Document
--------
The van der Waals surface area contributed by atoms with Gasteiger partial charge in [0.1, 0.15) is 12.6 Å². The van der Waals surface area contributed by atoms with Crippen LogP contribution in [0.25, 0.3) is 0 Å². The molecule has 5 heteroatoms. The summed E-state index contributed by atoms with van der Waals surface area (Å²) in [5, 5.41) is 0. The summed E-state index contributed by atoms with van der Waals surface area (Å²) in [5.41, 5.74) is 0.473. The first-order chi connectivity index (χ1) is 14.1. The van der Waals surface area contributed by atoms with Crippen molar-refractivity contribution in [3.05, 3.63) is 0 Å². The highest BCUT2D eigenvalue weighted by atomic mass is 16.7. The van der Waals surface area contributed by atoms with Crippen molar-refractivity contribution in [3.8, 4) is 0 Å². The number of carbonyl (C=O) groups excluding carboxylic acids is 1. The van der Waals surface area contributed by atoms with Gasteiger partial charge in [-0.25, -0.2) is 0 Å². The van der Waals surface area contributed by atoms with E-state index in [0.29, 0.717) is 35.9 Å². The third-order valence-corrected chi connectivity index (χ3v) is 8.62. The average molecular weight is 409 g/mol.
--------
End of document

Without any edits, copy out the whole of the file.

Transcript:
The van der Waals surface area contributed by atoms with Gasteiger partial charge in [0.1, 0.15) is 12.6 Å². The van der Waals surface area contributed by atoms with Crippen LogP contribution in [0.25, 0.3) is 0 Å². The molecule has 5 heteroatoms. The summed E-state index contributed by atoms with van der Waals surface area (Å²) in [5, 5.41) is 0. The summed E-state index contributed by atoms with van der Waals surface area (Å²) in [5.41, 5.74) is 0.473. The first-order chi connectivity index (χ1) is 14.1. The van der Waals surface area contributed by atoms with Crippen molar-refractivity contribution in [3.05, 3.63) is 0 Å². The highest BCUT2D eigenvalue weighted by atomic mass is 16.7. The van der Waals surface area contributed by atoms with Crippen molar-refractivity contribution in [3.8, 4) is 0 Å². The number of carbonyl (C=O) groups excluding carboxylic acids is 1. The van der Waals surface area contributed by atoms with Gasteiger partial charge in [-0.25, -0.2) is 0 Å². The van der Waals surface area contributed by atoms with E-state index in [0.29, 0.717) is 35.9 Å². The third-order valence-corrected chi connectivity index (χ3v) is 8.62. The average molecular weight is 409 g/mol.